Sunday, August 28, 2011

Remembering memory

Right, where did I leave off? Oh yes, Thursday night. I remained delighted with the bikes for hire in London, and managed to avoid getting too lost all the time I was there. So I got to the second day's competition without any difficulty, and found that I'd got a score of 897 in the 30-minute numbers - so just one mistake out of the whole lot I tried to remember. That's quite good, really, and I'll have a go at taking that approach with five journeys in Germany, maybe.

We started on Friday with random words, and I've been practicing that with a home-made word-o-matic which isn't very good, but does have the advantage of giving more difficult words than you generally get in competitions. I tried for 200, and ended up getting 189. Which is nowhere near what the really good word-memorisers get, but was good enough to beat everyone else on the day.

Then it was time for 30-minute cards, and I had a go at 18 packs, and wasn't too far off getting them all right - there were mistakes on four packs, but they were only little ones, not any really big memory failings. I can improve on that with that little bit of practice I keep talking about.

Rob Carder, competitor of the olden days (back in 2002, when the lack of British competitors really started to become obvious, the British team at the WMC was me, him, Dominic and Andi. I wasn't in the top three Brits.) came by to say hello at lunch, which was a good excuse to reminisce about past memory championships for the benefit of all the newcomers. It's a sad but unavoidable fact that I've now been taking part in these things for longer than practically anyone else.

Back at the competition, historic dates didn't go as well as it could, there were a lot of gaps in my memory and I ended up with a not-very-good-by-my-standards eighty-something. It's the stamina thing again - after a day and a half, my mind was wandering. Then came spoken numbers, including a bit of last-minute debate as to exactly how many trials we were supposed to be having and how many digits in each one. I don't think anybody had ever set any rules for the international standard competitions, but they settled on 100, 300 and 400. I got the hundred perfectly right in the first one, but couldn't improve on it afterwards. Since 300 and 400 are a lot more than anyone in their right mind would try to memorise, Dominic suggested some kind of system whereby competitors signal when they've stopped paying attention to the numbers, so they wouldn't need to play them all - the idea was to save time and stop the competition overrunning, but everyone agreed that that would just be confusing and distracting, not to mention against the rules, so it didn't happen.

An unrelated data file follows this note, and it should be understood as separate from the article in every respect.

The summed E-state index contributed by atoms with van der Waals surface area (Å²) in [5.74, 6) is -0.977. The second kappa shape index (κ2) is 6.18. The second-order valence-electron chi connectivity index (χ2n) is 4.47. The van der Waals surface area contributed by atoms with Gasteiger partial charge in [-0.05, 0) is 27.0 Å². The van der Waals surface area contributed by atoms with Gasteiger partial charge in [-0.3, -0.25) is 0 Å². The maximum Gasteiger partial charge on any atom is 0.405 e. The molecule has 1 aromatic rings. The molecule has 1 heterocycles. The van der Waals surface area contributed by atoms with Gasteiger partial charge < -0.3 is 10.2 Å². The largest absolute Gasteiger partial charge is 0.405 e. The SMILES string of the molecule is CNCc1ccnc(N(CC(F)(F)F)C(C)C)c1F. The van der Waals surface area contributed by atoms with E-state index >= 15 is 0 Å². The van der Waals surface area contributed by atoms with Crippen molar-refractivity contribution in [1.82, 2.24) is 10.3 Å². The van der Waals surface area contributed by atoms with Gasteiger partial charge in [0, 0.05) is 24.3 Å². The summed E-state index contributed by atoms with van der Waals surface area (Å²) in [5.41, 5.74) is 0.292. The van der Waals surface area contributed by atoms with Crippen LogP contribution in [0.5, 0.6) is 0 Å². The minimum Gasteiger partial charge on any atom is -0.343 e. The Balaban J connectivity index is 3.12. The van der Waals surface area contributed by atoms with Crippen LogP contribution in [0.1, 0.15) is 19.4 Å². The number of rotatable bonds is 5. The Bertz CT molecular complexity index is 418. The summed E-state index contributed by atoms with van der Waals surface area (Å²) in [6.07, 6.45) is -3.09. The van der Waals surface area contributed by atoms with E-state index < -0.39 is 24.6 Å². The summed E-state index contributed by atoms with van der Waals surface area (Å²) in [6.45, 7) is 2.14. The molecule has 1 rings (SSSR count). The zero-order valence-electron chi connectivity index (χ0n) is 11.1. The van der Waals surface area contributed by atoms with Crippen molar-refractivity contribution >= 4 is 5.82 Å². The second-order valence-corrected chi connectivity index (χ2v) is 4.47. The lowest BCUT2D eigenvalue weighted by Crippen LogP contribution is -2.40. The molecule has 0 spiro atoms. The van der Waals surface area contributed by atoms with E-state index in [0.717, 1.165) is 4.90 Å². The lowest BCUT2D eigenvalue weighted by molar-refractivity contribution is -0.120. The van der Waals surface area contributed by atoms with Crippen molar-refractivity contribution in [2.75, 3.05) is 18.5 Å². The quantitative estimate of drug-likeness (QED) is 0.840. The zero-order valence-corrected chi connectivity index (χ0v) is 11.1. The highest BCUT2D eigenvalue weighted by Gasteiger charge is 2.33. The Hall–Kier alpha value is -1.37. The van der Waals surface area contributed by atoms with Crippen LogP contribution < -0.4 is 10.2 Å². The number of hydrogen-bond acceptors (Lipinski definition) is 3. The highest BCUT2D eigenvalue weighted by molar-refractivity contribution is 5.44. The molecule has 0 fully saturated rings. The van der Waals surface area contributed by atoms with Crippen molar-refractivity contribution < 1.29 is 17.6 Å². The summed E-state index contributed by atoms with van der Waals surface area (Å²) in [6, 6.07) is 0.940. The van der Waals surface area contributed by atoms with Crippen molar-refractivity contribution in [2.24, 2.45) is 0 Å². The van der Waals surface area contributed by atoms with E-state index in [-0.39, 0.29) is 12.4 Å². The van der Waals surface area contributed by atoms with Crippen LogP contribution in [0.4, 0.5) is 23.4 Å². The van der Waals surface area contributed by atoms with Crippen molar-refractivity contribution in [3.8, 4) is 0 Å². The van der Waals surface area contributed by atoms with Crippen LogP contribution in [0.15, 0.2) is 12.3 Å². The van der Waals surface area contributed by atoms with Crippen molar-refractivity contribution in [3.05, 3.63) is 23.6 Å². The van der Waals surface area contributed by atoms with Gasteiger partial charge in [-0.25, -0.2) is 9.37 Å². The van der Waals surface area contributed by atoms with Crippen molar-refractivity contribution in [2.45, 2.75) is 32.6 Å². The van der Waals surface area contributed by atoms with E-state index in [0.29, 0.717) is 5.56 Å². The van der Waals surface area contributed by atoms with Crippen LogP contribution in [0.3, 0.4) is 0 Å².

Actually, though, we weren't running late at all. The small number of competitors cut down on the marking time, and we'd even finished some recall periods early because everyone was done. And the speed cards took a minimum of time to set up, too - everything ran very smoothly the whole two days, to the great credit of the hard-working arbiter team. I tried for fast times twice, but I was a) slow and b) wildly ineffective in recall, so didn't get anything. And I realise that this entire blog has been about me and not about everyone else, but to make up for that in some small way, let me just congratulate Mattias on beating his personal best time and winning the discipline.

So I ended up winning with a score of 6489 - a good speed cards time would have put that into the mid-7000s, which would be good but not good enough to seriously challenge for the world championship. We'll just have to see how much I can improve in Heilbronn.

And all that was left after that was to wait an hour for them to print out the unnecessarily huge pile of certificates (top three in each discipline) and then endure the prizegiving ceremony. I don't want to sound ungrateful, but it wasn't really a big enough event to justify the music, photos, awards, applause etc, especially without there really being anyone there to see it (one photographer was hanging around earlier on, and we had an audience of one passing family who wanted their daughter to learn memory techniques to help her pass exams). Still, it was all very nicely stage-managed as usual.

So, onwards and upwards. A couple of weeks of practice and Heilbronn here we come!

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